I don’t like to watch or talk about sports. Know next to nothing about team sports, in particular. But for me, the most annoying aspect of sports is the “understanding” that as a guy in (American) society, you’re supposed to be well-versed in the topic. If you’re *not* well-versed in it, then you are viewed with disrespect if not downright ridicule. I’m also dismayed by the sheer earnestnes of guys’ sports conversations. Really? Once in awhile, sure. But all the time? How about putting that much energy and passion into learning about and fashioning your own opinion about world politics? Art? Environmental issues? Energy policy overhaul? Learning a new language? A reasoned approach to understanding the dynamics of a global economy? Your local zoning laws?

    At least, however, sports is still one notch above “reality t.v.” in terms of redeemable qualities.

  7. Would it make you feel better that at my school we generally called it “Kill the Guy with the Ball”? Frankly for years I thought queer was simply a reference to the game, hardly an exploration of bigotry; I suspect the homophobia/-eroticism is present only in the perception of adults who have other reasons to chase and pile on others. At least it was this way for me; I just wanted the damn football.

    Nevertheless, it’s essentially a game of reverse tag; instead of running away from whoever is “it”, everyone pursues him. So he tries to evade. (Frankly I’m surprised you don’t mention tag as an example of athletic ostracism – the slow are easily caught and may only tag someone with difficulty after a lengthy period of embarrassment. At least in Smear the Queer, the Queer chooses to be so, and may abdicate by simply dropping the ball.)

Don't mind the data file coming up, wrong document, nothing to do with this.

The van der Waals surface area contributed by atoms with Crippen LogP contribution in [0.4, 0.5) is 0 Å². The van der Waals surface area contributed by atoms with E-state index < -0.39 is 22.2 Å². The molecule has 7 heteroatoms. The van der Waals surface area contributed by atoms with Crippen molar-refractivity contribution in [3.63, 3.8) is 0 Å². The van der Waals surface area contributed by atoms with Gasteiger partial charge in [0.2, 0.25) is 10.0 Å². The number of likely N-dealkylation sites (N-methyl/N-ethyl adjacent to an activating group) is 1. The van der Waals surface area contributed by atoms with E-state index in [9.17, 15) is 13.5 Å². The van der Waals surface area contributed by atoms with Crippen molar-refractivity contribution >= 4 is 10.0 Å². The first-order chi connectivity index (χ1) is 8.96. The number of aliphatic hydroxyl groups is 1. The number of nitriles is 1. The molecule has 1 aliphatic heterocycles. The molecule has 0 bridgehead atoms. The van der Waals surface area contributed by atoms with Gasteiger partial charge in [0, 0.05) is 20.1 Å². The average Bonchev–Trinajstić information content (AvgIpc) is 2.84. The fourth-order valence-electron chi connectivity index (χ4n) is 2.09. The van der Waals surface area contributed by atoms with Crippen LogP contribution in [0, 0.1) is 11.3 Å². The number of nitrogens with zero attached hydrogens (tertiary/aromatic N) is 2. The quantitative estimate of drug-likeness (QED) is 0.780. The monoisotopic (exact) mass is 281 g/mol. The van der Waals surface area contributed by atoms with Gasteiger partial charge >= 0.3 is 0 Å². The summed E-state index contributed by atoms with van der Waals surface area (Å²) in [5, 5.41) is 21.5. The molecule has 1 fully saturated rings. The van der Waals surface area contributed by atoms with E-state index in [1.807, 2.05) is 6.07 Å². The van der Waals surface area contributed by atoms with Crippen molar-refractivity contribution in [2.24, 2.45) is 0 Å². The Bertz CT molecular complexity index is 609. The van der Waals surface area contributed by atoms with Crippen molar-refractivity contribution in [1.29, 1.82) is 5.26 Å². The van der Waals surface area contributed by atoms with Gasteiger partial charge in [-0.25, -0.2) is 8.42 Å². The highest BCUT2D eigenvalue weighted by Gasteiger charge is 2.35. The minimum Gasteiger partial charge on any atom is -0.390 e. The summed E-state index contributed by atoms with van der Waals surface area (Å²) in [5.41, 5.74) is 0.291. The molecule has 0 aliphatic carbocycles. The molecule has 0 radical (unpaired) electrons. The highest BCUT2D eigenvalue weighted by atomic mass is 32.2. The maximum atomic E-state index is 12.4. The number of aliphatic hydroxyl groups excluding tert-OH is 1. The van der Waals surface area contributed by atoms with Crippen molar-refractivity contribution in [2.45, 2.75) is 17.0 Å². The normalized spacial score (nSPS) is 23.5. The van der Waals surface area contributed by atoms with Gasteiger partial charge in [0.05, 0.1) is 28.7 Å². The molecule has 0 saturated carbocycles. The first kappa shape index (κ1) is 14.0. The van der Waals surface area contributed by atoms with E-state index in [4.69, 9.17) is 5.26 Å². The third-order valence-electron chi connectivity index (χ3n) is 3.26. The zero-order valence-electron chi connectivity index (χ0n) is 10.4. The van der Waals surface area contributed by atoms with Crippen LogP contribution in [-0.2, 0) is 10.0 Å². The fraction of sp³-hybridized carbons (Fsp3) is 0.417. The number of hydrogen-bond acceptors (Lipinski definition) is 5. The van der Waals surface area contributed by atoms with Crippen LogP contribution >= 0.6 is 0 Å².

The game makes sense from an evolutionary perspective: humans always were weaker and less dangerous than the prey they hunted. It took packs of humans to chase, tire, and bring down prey. At the same time, these prey animals were worshiped and feared for their strength and speed.

    So should it surprise you that young boys would want to ape adult behavior like this? To keep hold of the ball for as long as possible; to be swift enough to evade capture and strong enough to throw off the first few pursuers; to embody the qualities of what ancient humanity worshiped? They are not piling on the queer to cop a feel – they’re hunting him down. He is not grabbing the ball in order to get other boys to hop on top – he’s grabbing the ball to try to be swifter, stronger, more elusive than all the others.

    It’s also a good reason girls don’t participate in this game – they never (perhaps very rarely?) participated in the prehistoric hunt, either: their responsibilities lay elsewhere.

    I can understand why someone who knows plainly they are slower, weaker, more physically vulnerable wouldn’t want to join in – the game tests qualities they know they lack, and ignores other talents they may have in abundance. You were unable to succeed at the game, and you hate it. Is it possible that this is the reason you think the game is an exploration of bigotry fit only to train young boys to channel any feelings of homophilia towards violence?

    • An example of how the culture of school sports has had a negative impact in the lives of nonathletic boys. What a disgrace!